Double Victory: Minorities and Women During World War II
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Beck, Ludwig (1880–1944)

German army general who was involved in attempts to overthrow Adolf Hitler. Born in Biebrich, Germany, on 29 June 1880, Ludwig Beck joined the army in 1898 and as a lieutenant attended the Kriegsakademie (War Academy) in Berlin from 1908 to 1911. Promoted to captain in 1913, he qualified as a General Staff officer the same year and served in a variety of staff and command positions during World War I on the Western Front.

Beck continued in the postwar Reichswehr, rising to command of the 1st Cavalry Division. Promoted to Generalmajor (U.S. equiv. brigadier general) in February 1931 and Generalleutnant (U.S. equiv. major general) in December 1932, he was appointed, in October 1933, chief of the Truppenamt (Troop Office), the thinly disguised covert General Staff prohibited to the Germans under the Versailles Treaty. In 1933, Beck was the primary author of Truppenfuehrung (Unit Command), which remained the principal war-fighting manual of the German army until 1945. The body of doctrine in that manual profoundly influenced the conduct of combined-arms warfare for the remainder of the twentieth century.

In March 1935, the Truppenamt was redesignated General Staff of the Army, and in May, Beck was promoted to General der Artillery (U.S. equiv. lieutenant general). He presided over the expansion of the revived General Staff and the development of war plans based on a defensive strategy. His peers considered him a master military planner. He clearly understood that any future war would necessarily become a multifront conflict, which Germany could not win. As late as 1935, however, Beck continued to believe the officer corps of the German army could keep the National Socialists under control. But as Adolf Hitler continued the push to invade Czechoslovakia in 1938, Beck opposed him openly, writing a series of memoranda describing the inherent dangers in the policy of aggression.

He attempted to mobilize other generals to oppose Hitler's policies, but he failed to gain the support of the army commander in chief, General Walther von Brauchitsch. In August 1938, Beck retired from the army and was promoted to Generaloberst (U.S. equiv. full general). He then organized a covert opposition group of active and retired officers and other conservatives, maintaining contact with other democratic opposition movements. Beck also contacted London in an attempt to secure British and French support for a coup against Hitler. British Prime Minister Neville Chamberlain declined to support such a move. Shortly before the 1940 invasion of the west, Beck's group tried to warn Belgium.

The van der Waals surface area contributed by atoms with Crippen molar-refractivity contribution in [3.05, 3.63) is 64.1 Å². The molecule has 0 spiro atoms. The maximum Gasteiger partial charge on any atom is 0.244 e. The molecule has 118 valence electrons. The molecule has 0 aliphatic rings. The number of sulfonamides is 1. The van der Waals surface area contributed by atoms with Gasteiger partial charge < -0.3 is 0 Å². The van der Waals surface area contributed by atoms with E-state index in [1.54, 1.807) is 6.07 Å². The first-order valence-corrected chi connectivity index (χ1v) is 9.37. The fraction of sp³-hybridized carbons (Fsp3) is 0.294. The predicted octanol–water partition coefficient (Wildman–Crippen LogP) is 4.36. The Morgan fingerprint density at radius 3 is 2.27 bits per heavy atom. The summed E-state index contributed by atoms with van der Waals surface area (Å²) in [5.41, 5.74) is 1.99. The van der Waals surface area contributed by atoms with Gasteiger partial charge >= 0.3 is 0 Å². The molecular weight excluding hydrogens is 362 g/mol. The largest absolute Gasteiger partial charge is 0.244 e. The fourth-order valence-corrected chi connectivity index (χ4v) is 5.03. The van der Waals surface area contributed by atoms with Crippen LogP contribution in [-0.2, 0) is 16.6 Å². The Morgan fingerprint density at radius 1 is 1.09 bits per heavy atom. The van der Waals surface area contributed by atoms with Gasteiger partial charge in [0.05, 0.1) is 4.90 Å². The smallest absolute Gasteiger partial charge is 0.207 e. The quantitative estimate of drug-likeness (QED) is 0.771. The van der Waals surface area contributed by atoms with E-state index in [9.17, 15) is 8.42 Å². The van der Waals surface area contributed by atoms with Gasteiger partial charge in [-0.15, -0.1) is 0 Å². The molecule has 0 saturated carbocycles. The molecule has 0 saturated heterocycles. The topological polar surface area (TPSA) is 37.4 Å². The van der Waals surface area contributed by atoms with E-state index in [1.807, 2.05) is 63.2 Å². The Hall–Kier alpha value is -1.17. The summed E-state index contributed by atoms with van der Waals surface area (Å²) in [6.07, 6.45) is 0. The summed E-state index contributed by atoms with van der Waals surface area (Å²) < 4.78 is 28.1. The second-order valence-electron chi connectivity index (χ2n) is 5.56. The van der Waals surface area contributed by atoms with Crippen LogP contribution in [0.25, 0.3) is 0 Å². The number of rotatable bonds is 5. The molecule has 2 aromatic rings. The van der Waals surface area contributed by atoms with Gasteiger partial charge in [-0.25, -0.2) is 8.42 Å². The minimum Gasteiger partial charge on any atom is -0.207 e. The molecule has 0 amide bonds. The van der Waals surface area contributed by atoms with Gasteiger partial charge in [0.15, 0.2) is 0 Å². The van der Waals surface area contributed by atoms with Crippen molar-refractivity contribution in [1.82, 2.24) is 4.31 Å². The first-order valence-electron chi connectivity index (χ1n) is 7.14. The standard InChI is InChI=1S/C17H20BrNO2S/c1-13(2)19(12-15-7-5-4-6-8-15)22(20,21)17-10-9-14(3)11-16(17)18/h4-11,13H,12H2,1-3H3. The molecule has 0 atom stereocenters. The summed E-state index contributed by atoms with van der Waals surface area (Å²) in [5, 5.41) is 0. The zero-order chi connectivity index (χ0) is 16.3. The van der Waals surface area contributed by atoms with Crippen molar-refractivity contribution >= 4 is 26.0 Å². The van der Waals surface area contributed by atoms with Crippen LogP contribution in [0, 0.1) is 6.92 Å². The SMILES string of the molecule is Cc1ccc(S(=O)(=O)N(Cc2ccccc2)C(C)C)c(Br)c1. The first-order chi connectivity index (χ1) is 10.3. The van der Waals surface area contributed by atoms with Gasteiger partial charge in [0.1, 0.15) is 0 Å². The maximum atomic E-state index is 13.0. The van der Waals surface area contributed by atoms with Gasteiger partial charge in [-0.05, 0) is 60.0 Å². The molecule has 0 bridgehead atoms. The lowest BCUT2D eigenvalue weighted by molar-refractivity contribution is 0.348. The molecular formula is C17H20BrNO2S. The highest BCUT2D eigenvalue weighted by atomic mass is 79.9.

By 1943, Beck had become convinced that the only way to save Germany was to assassinate Hitler. His group tried several times, culminating in Colonel Claus von Stauffenberg's bomb attempt on 20 July 1944. If Stauffenberg had succeeded, the conspirators planned to use the Home Army to establish martial law, seize the radio stations, and arrest the key Nazi and Schutzstaffel (SS) leaders. As the head of the planned interim government pending free elections, however, Beck refused to agree to the systematic summary execution of party and SS leaders to secure success.

When the conspirators learned that Stauffenberg had failed, Beck nonetheless insisted on continuing the putsch, called Operation valkyrie, saying that Germany deserved the attempt. The attempt was unsuccessful. Arrested in the Bendlerstrasse in Berlin, Beck was offered the privilege of shooting himself. When two tries only rendered him unconscious, a sergeant shot Beck in the neck, ending his life on the night of 20–21 July 1944.

Despite being unfairly and inaccurately painted by Heinz Guderian as a rigid and unimaginative opponent of armored warfare, Beck helped rebuild the German military into an efficient war-fighting machine. In his early opposition as a general to Hitler's policy of aggression and in his later active opposition as a private citizen, Ludwig Beck proved that during the Third Reich, true German patriotism was incompatible with Nazism.

David T. Zabecki


Further Reading
Goerlitz, Walter. History of the German General Staff, 1637–1945. Trans. Brian Battershaw. New York: Praeger, 1953.; Hoffmann, Peter. The History of the German Resistance, 1933–1945. Cambridge, MA: MIT Press, 1977.; O'Neill, Robert. "Fritsch, Beck and the Führer." In Corelli Barnett, ed., Hitler's Generals, 19–41. New York: Grove Weidenfeld, 1989.; Zabecki, David T., and Bruce Condell. On the German Art of War: "Truppenfuehrung." Boulder, CO: Lynne Rienner, 2001.
 

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